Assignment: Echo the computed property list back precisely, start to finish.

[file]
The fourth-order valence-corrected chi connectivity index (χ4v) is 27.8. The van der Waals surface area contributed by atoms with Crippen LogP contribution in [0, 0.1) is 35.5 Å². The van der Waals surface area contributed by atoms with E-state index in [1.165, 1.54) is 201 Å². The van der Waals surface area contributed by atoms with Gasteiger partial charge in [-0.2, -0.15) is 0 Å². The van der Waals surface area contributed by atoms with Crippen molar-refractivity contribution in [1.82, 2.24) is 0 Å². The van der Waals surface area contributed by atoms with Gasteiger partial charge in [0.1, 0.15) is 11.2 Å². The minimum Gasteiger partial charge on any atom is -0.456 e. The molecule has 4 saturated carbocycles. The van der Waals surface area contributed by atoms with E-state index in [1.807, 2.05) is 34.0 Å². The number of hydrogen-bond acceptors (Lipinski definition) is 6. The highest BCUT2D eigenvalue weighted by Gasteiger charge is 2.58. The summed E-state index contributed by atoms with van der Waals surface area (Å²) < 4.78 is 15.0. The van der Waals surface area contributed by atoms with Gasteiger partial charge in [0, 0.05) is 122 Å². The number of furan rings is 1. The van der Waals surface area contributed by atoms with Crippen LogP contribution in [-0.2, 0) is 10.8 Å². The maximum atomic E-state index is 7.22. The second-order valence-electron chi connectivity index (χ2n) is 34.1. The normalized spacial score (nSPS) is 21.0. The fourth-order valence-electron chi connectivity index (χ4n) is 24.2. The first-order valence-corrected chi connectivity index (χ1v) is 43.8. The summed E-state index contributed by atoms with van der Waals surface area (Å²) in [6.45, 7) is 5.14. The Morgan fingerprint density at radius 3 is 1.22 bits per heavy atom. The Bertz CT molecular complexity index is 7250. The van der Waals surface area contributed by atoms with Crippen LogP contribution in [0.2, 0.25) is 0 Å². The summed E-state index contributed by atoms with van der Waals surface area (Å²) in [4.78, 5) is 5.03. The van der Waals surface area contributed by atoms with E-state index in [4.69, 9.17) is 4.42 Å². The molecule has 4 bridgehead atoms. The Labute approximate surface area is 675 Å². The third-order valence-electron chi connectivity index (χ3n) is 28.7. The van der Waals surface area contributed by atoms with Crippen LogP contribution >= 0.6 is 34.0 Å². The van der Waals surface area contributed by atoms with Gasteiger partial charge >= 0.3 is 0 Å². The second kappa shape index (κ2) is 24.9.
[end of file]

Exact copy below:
The fourth-order valence-corrected chi connectivity index (χ4v) is 27.8. The van der Waals surface area contributed by atoms with Crippen LogP contribution in [0, 0.1) is 35.5 Å². The van der Waals surface area contributed by atoms with E-state index in [1.165, 1.54) is 201 Å². The van der Waals surface area contributed by atoms with Gasteiger partial charge in [-0.2, -0.15) is 0 Å². The van der Waals surface area contributed by atoms with Crippen molar-refractivity contribution in [1.82, 2.24) is 0 Å². The van der Waals surface area contributed by atoms with Gasteiger partial charge in [0.1, 0.15) is 11.2 Å². The minimum Gasteiger partial charge on any atom is -0.456 e. The molecule has 4 saturated carbocycles. The van der Waals surface area contributed by atoms with E-state index in [1.807, 2.05) is 34.0 Å². The number of hydrogen-bond acceptors (Lipinski definition) is 6. The highest BCUT2D eigenvalue weighted by Gasteiger charge is 2.58. The summed E-state index contributed by atoms with van der Waals surface area (Å²) < 4.78 is 15.0. The van der Waals surface area contributed by atoms with Gasteiger partial charge in [0, 0.05) is 122 Å². The number of furan rings is 1. The van der Waals surface area contributed by atoms with Crippen LogP contribution in [-0.2, 0) is 10.8 Å². The maximum atomic E-state index is 7.22. The second-order valence-electron chi connectivity index (χ2n) is 34.1. The normalized spacial score (nSPS) is 21.0. The fourth-order valence-electron chi connectivity index (χ4n) is 24.2. The first-order valence-corrected chi connectivity index (χ1v) is 43.8. The summed E-state index contributed by atoms with van der Waals surface area (Å²) in [6.45, 7) is 5.14. The Morgan fingerprint density at radius 3 is 1.22 bits per heavy atom. The Bertz CT molecular complexity index is 7250. The van der Waals surface area contributed by atoms with Crippen LogP contribution in [0.2, 0.25) is 0 Å². The summed E-state index contributed by atoms with van der Waals surface area (Å²) in [4.78, 5) is 5.03. The van der Waals surface area contributed by atoms with E-state index in [4.69, 9.17) is 4.42 Å². The molecule has 4 bridgehead atoms. The Labute approximate surface area is 675 Å². The third-order valence-electron chi connectivity index (χ3n) is 28.7. The van der Waals surface area contributed by atoms with Crippen LogP contribution >= 0.6 is 34.0 Å². The van der Waals surface area contributed by atoms with Gasteiger partial charge >= 0.3 is 0 Å². The second kappa shape index (κ2) is 24.9.